Risk analysis

Risk analysis and mitigation are necessary components to initiating new projects and product development plans. Operations managers analyze aspects of their companies' processes to identify potential challenges and create solutions should negative situations arise. Your capabilities in analyzing factors that affect your organization's operations and creating strategies that reduce risks to important processes are crucial to performing in your role effectively.

Strategic planning

Strategic planning and critical thinking are two important aspects of your operational management skills you need on the job. Operations managers must be able to anticipate issues that can affect successful outcomes and approach challenges with creative solutions that help teams meet objectives. Strategic planning also means having the ability to interpret input and information that are necessary for making decisions about business processes.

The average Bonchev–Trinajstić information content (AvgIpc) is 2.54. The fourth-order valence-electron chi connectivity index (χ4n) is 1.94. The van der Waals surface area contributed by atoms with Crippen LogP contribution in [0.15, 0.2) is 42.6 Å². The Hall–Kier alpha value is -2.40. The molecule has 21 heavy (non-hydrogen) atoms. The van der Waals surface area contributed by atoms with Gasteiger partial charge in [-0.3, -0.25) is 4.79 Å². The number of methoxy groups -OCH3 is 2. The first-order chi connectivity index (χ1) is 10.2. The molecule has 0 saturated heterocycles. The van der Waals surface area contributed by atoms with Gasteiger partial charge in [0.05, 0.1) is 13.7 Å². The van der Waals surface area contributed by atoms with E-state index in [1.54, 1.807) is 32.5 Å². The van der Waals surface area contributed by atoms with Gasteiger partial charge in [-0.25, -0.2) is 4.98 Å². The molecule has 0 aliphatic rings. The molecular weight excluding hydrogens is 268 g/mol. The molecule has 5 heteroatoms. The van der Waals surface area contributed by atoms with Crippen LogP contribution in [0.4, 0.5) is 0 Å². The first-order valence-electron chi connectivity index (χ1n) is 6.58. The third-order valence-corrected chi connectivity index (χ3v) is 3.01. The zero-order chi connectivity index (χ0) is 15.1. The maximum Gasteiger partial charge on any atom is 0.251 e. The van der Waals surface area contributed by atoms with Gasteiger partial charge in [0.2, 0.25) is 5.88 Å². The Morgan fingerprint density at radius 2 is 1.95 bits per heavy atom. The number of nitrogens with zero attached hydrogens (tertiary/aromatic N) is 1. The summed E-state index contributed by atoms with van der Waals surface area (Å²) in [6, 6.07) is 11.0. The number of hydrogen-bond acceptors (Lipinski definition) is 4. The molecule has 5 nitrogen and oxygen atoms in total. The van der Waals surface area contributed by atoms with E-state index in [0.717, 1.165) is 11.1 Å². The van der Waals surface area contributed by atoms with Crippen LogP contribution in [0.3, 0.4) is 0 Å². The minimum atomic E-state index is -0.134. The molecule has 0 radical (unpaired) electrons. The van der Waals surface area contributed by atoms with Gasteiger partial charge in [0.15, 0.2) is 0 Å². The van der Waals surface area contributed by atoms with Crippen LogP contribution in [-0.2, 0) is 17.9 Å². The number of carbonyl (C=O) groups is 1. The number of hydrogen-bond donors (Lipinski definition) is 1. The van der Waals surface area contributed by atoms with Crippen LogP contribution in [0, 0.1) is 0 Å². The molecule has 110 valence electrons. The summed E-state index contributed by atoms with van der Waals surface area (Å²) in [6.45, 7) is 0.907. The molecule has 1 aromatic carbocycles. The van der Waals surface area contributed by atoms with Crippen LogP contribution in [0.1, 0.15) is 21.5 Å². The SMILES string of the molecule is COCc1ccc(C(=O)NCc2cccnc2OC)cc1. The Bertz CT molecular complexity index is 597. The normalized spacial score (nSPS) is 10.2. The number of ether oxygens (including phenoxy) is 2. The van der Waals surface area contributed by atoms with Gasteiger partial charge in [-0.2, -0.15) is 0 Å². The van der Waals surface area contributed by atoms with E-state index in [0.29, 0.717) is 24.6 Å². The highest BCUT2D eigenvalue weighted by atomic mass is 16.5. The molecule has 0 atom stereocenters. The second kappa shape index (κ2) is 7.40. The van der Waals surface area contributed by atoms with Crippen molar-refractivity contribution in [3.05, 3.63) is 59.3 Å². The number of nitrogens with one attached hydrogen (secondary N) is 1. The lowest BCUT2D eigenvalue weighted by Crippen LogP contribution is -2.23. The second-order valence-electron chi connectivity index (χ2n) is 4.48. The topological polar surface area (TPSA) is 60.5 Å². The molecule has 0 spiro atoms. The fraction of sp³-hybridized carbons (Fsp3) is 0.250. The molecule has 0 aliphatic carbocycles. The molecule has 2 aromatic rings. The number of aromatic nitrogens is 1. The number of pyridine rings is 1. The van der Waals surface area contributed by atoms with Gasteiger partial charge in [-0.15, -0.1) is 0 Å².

Budget management

Operations managers are often in charge of managing company production budgets and business finance and math skills are necessary to make sound choices regarding cash flow. Budget management requires operations managers to track costs and incoming revenue, make forecasts about future production costs and profits and assist finance professionals in preparing and filing important financial reports.

Staff management

Operations managers work in management roles and are typically responsible for the direction and oversight of multiple teams of employees. As a manager, you need to have strong skills that make you efficient in delegating tasks, organizing and maintaining employee schedules and conducting evaluations and employee assessments.

Decision-making skills

Decision-making skills are critical in operations management. You need to be able to discern pertinent information and analyze how different factors can affect the success of your business's operations. Your ability to consider different perspectives, alternative outcomes or varying strategies can help you make sound decisions on the job.